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laverdet edited this page Apr 28, 2012 · 3 revisions
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What is js-xml-literal?

js-xml-literal adds XML literals to JavaScript via automatic code rewriting. Having XML literals means that markup becomes first-class citizens in your application, and it becomes much easier to generate HTML pages or other XML documents.

In any language, a literal value is something recognized directly by the language parser as a value. For instance, false, 12.5, and "hello world" are all literal values. With js-xml-literal, <span>Hello</span> also becomes a literal.

This is a very similar idea to the mostly abandoned and ill-conceived E4X standard. For the author's perspective on why js-xml-literal is a good thing and E4X is a bad thing, check out Differences from E4X.

What does it look like?

var uri = '';
var anchor = <a href={uri}>Check out js-xml-literal on GitHub!</a>;
console.log(anchor.toString()); // '<a href="">Check out js-xml-literal on GitHub!</a>'

Functional decomposition is possible, and will feel very similar to working with the DOM you're already familiar with in browsers.

var anchor = <a />;
anchor.href = uri;
console.log(anchor.toString()); // '<a><span>Hello</span></a>'

Why is this useful?

js-xml-literal makes generating HTML or XHTML documents extremely simple. Since HTML context is maintained in the grammar of the language, you are protected from XSS attacks in most cases. The resulting document or document fragment can be mutated as much as you need with a familiar API before serving it to a user.

You may say "but what about my MVC?!". XML literals have nothing to do with what display paradigm you want to enforce in your application. You can still adhere to an MVC structure with js-xml-literal, what you do with the technology is up to you. You should also keep in mind that MVC is not the only way to develop an application, and many very large teams are building great applications without strict MVC.

How does it work?

js-xml-literal finds all the XML literals in your applications and rewrites them with plain JavaScript function calls and object literals. This means you can use js-xml-literal today in any browser or JavaScript engine.*

How do I try this out?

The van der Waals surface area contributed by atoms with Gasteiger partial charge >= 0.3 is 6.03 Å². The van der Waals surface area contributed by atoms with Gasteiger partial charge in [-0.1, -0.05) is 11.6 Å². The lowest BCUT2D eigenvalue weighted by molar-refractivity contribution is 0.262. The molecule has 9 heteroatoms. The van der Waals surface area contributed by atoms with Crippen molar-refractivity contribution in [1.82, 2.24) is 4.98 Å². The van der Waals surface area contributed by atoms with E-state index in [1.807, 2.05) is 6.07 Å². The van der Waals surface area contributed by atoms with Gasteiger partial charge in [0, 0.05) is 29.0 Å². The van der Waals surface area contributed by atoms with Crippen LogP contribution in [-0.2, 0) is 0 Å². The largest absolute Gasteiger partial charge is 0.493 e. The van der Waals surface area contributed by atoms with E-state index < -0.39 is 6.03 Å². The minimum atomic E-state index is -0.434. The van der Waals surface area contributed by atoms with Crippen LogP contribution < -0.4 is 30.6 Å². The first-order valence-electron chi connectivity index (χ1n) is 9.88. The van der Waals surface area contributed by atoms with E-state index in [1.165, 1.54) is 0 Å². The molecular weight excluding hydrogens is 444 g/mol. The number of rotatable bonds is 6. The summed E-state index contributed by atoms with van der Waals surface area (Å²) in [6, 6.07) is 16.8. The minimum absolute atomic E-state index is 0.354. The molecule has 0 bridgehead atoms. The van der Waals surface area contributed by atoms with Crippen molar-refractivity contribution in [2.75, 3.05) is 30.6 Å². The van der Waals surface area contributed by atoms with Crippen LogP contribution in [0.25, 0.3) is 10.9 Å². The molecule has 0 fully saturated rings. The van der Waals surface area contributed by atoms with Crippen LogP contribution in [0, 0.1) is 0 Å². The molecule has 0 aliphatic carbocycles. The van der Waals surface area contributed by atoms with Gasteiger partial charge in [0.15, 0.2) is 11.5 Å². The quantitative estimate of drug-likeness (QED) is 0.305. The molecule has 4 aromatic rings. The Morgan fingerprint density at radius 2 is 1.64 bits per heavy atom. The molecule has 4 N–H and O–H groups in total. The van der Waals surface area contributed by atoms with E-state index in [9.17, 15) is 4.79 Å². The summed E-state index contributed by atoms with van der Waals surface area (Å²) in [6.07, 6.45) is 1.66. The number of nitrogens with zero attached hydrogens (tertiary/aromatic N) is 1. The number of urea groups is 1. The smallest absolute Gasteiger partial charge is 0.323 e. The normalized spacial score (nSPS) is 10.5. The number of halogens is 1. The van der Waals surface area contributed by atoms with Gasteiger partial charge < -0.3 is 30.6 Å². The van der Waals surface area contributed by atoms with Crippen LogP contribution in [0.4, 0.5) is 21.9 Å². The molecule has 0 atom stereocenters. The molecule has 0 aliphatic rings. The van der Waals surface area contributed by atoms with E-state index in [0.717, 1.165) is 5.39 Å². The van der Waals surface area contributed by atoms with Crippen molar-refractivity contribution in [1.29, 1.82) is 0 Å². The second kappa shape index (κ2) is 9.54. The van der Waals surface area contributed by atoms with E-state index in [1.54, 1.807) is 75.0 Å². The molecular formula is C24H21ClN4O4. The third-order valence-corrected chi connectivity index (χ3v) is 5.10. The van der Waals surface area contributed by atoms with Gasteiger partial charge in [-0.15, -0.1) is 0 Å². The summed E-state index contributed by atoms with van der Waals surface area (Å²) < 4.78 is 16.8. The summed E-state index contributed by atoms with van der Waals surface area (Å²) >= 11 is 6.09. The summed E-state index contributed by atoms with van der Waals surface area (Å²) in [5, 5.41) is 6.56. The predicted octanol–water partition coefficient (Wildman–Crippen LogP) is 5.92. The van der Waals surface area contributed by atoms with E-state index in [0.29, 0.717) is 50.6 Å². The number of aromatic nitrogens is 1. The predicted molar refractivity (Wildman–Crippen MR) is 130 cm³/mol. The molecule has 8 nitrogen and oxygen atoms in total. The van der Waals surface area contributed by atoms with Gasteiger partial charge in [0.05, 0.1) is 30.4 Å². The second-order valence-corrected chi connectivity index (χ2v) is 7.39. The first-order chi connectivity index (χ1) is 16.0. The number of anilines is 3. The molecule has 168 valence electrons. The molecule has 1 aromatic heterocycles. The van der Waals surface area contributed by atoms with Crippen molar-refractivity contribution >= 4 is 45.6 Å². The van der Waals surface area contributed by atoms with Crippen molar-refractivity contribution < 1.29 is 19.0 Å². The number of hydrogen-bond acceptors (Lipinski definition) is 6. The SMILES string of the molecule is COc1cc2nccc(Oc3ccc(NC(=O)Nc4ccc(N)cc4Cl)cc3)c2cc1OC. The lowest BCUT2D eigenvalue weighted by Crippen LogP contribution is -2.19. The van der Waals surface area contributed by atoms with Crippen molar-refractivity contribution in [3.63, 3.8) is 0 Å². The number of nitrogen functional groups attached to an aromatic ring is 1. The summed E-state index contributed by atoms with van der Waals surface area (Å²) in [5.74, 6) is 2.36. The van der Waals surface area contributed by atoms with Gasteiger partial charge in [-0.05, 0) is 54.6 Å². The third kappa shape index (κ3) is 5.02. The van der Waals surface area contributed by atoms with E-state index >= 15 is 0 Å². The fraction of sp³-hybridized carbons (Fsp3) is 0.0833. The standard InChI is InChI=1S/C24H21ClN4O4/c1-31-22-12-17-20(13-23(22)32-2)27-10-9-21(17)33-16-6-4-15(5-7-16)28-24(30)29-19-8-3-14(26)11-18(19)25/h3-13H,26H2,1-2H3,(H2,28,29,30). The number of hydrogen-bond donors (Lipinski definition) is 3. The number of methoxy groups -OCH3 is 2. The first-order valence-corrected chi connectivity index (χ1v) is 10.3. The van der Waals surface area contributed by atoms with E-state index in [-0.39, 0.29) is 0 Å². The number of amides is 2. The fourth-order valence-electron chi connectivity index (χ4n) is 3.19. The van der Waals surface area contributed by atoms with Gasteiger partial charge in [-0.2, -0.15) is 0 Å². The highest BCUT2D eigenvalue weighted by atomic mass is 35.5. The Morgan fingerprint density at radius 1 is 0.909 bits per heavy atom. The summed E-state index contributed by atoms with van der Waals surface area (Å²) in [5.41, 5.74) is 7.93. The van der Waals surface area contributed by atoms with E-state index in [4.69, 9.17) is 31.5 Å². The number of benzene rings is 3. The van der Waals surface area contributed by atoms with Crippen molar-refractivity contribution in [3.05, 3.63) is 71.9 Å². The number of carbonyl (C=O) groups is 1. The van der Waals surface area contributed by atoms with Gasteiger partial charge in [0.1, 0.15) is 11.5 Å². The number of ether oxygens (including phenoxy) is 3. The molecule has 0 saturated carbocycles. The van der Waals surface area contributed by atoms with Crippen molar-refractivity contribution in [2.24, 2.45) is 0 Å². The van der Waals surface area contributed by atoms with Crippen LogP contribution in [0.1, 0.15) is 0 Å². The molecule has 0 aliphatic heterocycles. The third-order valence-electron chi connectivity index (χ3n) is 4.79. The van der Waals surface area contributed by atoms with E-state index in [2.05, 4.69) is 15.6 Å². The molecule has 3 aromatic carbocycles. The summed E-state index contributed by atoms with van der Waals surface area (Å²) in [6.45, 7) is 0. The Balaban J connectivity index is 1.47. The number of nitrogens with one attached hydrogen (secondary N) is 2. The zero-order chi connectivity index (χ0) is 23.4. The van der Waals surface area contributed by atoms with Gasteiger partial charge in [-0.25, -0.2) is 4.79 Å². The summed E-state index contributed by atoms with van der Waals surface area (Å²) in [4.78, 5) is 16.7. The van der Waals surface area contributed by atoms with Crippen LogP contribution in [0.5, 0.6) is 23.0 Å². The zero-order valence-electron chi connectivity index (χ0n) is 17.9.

Install js-xml-literal with npm: npm install xml-literals. After that you need to bootstrap the XML environment a little for your application. The first step to get XML literals working in your Node project is to register which file extensions should be transformed. If you want to allow XML literals in any Javascript file you would do this:


This tells NodeJS to preprocess all *.js files with the XML literals transformation.

Unfortunately you won't be able to use XML literals in the file where you invoked the registration, so this kind of thing won't work:


var test = <span>Hello</span>;

After registering a file extension you must setup the XMLEnvironment. If you want to use the included simple-html-dom (recommended) you would do this:

var SimpleHTMLDOMXMLEnvironment = require('xml-literals/simple-html-dom');
XMLEnvironment.set(new SimpleHTMLDOMXMLEnvironment);

Then just require() your main script and it will have XML literals enabled. simple-html-dom works just like the DOM in your browser, however it's simplified. Only basic DOM manipulation and querying functions are available. If you are looking for a more full-featured server-side DOM I recommend taking a look at jsdom, however you will incur a large performance penalty here. simple-html-dom does include a toString() method, so you can convert your DOM to string to send to the browser easily.

A quick example is included. Hello World.

What all can I do with this?

On the server you can work with a simple DOM API that can be converted to a string and sent to the user's browser via simple-html-dom.

In the browser you can use XML literals to directly create DOM elements with dom-environment.

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